The idea of important characters having strong enough minds to resist Cyber-conversion is becoming a bit old hat now (we've had Danny, the Cyber-Brig, even thingie from Torchwood One) but at least here it follows on from Bill's development of mental barriers in the Monks Trilogy. There's probably something wrong with her emotional inhibitor as well, but it's her faith in the Doctor, albeit shaken, that gave her the strength to get this far. In essence, he's taken the place of her semi-fictionalised mother as her mental rock. The end result is Bill, barely able to even recognise what she's become, but rendered entirely unrecognisable as her true self by anyone else. The Doctor's fall is, more than anything, his failure to keep Bill safe.

It's a powerful episode for all the members of the TARDIS team, with Nardole becoming the general of the mid-level Mondasians in their Waltons-esque environment. It's perhaps a bit too idyllic there, even if it is a better environment to start with and less time has passed – I mean, the whole population of the ship arose from just twenty crewmembers, no wonder the bottom levellers are ill. There's still that sense of inevitability about the whole situation, with Nardole reluctantly leading his new people to safety another few decks up, but with the Cybermen inexorably regrouping behind them. Also worth noting is that Nardole is in fact an alien cyborg himself, but because he looks human, he passes enough to gain people's trust and even a romantic interest, while Bill is viewed with fear.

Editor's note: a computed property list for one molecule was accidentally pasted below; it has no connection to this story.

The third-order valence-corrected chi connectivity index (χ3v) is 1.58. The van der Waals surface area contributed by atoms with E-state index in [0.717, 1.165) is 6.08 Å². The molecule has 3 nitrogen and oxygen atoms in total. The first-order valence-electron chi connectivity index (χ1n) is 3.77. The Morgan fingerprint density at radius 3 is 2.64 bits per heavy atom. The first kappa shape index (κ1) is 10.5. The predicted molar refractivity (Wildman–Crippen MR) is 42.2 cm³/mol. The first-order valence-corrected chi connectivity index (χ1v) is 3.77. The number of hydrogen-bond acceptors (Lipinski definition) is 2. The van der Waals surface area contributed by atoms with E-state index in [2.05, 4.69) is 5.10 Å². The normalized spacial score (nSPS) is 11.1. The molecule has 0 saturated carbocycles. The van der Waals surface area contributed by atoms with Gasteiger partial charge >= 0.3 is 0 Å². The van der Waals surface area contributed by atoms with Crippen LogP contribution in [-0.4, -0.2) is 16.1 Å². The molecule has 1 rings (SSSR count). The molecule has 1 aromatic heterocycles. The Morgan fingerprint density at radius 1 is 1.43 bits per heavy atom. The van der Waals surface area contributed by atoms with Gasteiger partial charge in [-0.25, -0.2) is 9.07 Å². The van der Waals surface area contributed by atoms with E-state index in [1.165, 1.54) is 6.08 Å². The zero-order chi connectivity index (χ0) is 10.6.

What the episode doesn't quite live up to is its billing as a multi-Master adventure. I'll go into this in much more depth when I get to the Simm and Gomez incarnations in my “Master Who?” articles, but a multi-Master story has been a long time coming. Big Finish paved the way with The Two Masters last year, and the final episode of Sherlock felt very much like a dry run for this team-up. However, considering how much Moffat's Moriarty is so clearly based on John Simm's Master (hereafter referred to as “Harry”), his take on the actual Master is quite different. Missy is very much her own character, while Harry is, in “The Doctor Falls,” far more like the Master of old. Much of this is probably down to the character being cured of his “condition” by the Time Lords, but it's good to see Simm play an older, more reserved, but equally malevolent version of Harry. What there doesn't seem to be is any real reason for the two version of the Master to interact. It doesn't make a great deal of difference to the story as it plays out, other than dividing Missy's allegiances. She's torn between who she wants to be and who she literally once was. Still, there are some wonderful moments between them, with that final backstabbing self-murder second only to Harry trying out eyeliner for the first time.